slowing down

camping_1Two weekends ago, Joe & I took a Friday night camping trip. For nearly a month leading up to the trip, I’d been craving a swim–to drop under the water & have no space to think of anything but breathing. I needed to drown everything out.

We claimed a spot of grass & spent the next 18 hours reading, sitting by the fire, brushing away bugs & listening to birds we couldn’t identify. We watched a robin hop in search of worms until well after sunset.

When we zipped up the tent & turned off the small travel light, I felt nothing but fatigue &  the softly textured quiet of the woods.

The next morning, I shook up pancake batter. The fire wouldn’t start. The coffee wouldn’t percolate. The heat from the charcoal couldn’t reach the grill to cook the pancake. And all the quiet in me crumbled. I complained that we wouldn’t get back in time for the market, that I’d been looking forward to making us a good breakfast, that the batter was expanding too much & would soon be ruined.

After nearly an hour, more charcoal had warmed; pancakes were ready to be flipped. I calmed down, poured juice, got syrup form the cooler & apologized.

* * *

It is 9 a.m. For the past two hours, Joe & I have been going about the quiet morning routine that’s developed over the past month. Smoothies & peanut butter toast. Coffee & Democracy Now. My hair is drying from a shower. I’ve read & journaled; I have not yet used profanity.

For most of my life–for all of my life that I can remember–I’ve been busy. I’ve felt the need to be busy, like I wasn’t working up to my full potential if I had down time. I joke that it’s because I’m Catholic: We don’t know how to not feel guilty.

My goal for this summer was to open up a new space–in my schedule & in myself–that allows me to just be still for a portion of each day. I still frantically rush about in the 20 minutes before work. I still chastise myself for sleeping in too long, staying up too late, being too distracted. But other things are changing.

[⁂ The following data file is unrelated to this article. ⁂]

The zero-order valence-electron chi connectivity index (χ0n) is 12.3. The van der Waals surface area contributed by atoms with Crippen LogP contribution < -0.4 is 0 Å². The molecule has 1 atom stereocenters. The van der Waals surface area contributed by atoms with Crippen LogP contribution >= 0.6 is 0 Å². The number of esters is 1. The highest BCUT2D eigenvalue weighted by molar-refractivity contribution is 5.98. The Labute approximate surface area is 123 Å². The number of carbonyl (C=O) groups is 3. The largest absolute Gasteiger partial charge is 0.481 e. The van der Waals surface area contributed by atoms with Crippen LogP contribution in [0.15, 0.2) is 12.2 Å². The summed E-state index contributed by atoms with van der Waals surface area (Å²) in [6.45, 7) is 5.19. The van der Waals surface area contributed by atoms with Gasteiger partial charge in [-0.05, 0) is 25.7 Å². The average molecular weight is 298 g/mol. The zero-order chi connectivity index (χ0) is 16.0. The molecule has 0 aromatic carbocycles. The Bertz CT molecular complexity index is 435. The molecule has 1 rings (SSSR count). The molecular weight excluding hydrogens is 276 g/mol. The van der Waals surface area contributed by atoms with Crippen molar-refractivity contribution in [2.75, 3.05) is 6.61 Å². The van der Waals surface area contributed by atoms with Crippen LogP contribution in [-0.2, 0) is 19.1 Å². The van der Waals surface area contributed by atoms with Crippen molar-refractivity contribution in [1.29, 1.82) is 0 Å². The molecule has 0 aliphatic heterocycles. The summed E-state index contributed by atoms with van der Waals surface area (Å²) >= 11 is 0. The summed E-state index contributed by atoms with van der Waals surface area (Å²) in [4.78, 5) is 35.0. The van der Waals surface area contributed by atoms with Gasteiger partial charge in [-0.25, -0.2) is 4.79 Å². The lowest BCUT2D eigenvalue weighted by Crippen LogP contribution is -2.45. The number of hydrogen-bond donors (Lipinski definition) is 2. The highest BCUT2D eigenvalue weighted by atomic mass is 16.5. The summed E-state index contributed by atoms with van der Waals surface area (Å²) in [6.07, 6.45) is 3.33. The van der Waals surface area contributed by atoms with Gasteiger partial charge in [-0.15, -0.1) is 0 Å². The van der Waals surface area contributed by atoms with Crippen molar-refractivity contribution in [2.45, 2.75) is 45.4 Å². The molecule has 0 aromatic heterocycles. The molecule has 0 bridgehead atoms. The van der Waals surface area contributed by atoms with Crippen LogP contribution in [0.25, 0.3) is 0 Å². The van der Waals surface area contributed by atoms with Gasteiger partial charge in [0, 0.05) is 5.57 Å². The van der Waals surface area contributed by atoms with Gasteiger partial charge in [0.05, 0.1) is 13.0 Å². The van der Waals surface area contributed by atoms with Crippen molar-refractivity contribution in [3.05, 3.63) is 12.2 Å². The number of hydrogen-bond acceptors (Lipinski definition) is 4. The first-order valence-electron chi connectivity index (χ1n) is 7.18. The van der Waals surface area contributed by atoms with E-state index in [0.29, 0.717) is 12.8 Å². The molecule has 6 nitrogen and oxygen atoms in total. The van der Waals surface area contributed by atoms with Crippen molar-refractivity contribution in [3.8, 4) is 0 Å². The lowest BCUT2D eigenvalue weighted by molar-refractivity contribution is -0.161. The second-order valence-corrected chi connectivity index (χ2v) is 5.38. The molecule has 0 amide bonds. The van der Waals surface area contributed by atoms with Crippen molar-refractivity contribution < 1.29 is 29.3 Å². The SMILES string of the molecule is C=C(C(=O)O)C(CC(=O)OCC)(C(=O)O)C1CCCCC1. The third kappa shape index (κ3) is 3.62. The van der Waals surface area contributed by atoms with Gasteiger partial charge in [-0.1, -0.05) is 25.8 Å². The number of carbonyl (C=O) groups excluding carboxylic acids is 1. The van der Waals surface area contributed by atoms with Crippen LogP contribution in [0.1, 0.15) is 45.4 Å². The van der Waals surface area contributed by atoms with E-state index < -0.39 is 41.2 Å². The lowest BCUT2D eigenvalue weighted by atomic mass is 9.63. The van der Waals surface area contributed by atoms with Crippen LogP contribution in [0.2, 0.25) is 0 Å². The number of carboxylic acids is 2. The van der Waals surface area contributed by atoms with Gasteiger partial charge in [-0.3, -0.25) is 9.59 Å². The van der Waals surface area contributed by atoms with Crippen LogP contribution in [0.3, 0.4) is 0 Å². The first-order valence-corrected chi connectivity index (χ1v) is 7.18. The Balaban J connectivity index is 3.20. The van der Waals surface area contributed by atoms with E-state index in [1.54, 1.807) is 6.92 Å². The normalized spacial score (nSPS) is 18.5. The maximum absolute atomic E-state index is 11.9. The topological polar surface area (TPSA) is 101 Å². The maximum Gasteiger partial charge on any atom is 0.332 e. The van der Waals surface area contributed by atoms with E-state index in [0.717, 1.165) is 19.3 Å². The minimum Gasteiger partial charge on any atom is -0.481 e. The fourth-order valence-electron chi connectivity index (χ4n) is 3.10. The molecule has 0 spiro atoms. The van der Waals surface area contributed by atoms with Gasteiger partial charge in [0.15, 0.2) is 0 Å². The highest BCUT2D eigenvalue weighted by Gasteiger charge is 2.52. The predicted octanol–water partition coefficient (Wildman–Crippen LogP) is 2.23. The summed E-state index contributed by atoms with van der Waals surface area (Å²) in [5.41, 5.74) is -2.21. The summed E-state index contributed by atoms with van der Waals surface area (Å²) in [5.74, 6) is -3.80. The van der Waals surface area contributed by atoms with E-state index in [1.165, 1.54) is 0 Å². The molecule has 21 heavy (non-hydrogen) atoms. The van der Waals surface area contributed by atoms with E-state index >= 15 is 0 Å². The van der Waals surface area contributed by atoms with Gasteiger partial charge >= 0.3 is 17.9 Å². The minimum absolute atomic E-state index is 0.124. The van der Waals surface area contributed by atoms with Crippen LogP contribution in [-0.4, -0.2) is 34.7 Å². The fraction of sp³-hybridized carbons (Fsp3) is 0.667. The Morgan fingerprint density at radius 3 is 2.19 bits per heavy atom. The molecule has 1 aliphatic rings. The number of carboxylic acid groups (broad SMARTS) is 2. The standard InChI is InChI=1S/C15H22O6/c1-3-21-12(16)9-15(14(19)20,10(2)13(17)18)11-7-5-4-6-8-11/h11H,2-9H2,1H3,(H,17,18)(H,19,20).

I am working to remove a sense of obligation from the activities of my day. Other than my hours at work, I am only accountable to myself. I am thinning the to-do list, even allowing myself not to write one as I work toward a more focused, deliberate way of spending my day.

I am working toward a morning when a damp fire & ruined pancakes can be brushed off. As you could guess from my last post & the now more relaxed nature of this blog, I’m starting with technology. No more blog projects, just writing. No more tumblr; only 20 minutes of social media a day. No more smart phone during conversation. No more comparing myself to others.

It is July 1st, a perfect new start to looking only at myself for confirmation. What tips do you have or actions do you take to keep your days peaceful & keep yourself motivated but not overwhelmed?

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About meganbetz

human geography PhD Student at Indiana University; wife, reader, writer, baker, gardener
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